Andrew Mark

Andrew Mark is an abd PhD candidate with the faculty of environmental studies at York University, where he earned an ma in ethnomusicology. As an active musician who ultimately chose the McGill School of Environment to complete his undergraduate degree, he finds loyalties to environmental thought and performing arts in ecomusicology. His dissertation concerns the importance of musicking for sustaining the rural community of Hornby Island in British Columbia, Canada. Andrew has publications with themes that relate to music and globalization, Gnawa music, mbira music, ecoperformance, ecomusicology, mourning and melancholy in the environmental movement, and podcasting and ecocriticism as well as forthcoming work on North American Zimbabwean music. Andrew is a cofounder of the Society for Ethnomusicology’s Ecomusicology Special Interest Group; a board member of the Ecomusicology Newsletter; an editorial collective member of Undercurrents: The Journal of Critical Environmental Studies; and a coproducer of CoHearence, the podcast series.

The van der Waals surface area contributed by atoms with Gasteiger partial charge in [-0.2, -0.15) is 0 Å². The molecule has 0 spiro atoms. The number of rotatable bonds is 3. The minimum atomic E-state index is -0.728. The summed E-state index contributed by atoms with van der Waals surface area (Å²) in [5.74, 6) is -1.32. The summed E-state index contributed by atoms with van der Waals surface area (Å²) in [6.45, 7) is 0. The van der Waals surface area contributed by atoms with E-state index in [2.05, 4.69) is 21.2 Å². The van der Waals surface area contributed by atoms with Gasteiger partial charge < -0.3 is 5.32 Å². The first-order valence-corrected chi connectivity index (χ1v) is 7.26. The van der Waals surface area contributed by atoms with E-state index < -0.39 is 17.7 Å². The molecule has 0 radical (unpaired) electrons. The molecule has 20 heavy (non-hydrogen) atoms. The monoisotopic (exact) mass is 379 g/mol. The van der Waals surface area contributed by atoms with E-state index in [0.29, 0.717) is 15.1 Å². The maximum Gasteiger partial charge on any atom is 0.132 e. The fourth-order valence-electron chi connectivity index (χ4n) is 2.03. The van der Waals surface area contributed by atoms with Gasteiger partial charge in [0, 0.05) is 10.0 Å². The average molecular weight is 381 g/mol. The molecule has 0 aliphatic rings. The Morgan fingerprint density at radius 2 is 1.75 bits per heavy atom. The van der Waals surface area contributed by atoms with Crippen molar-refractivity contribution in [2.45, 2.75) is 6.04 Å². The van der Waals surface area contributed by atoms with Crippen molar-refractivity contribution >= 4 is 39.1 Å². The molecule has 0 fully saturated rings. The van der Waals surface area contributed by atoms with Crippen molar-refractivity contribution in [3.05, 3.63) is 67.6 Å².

The epigraph comes from an interview the author had with Becky Johnson, referenced in Andrew Mark, “Refining Uranium: Bob Wiseman’s Ecomusicological Puppetry,” Environmental Humanities 4 (2014): 69–94,

1. Cf. Ernst Bloch, “Nonsynchronism and the Obligation to Its Dialectics,” trans. Mark Ritter, New German Critique, no. 11 (1977): 22–38; and Christopher Nolan, Memento, dir. Christopher Nolan (Los Angeles ca: Newmarket Films, 2000).

2. Chris Jordan produces astonishing works of art in many media that seek to capture the immensity of human impact on our environment. For example, his drawing “Silent Spring” (2009) includes 183,000 birds on the canvas, the estimated number of daily bird deaths related to agricultural pesticides in the United States. I love his work; I do not appreciate its use as a blunt tool, because I find that such use rather dampens discourse and injures the viewer. Some kind of clear guidance and purpose is needed for dealing with Jordan’s work, in my opinion. See more of Chris Jordan’s work online under “Artworks,” on his official website, Chris Jordan Photographic Arts ( [End Page 129]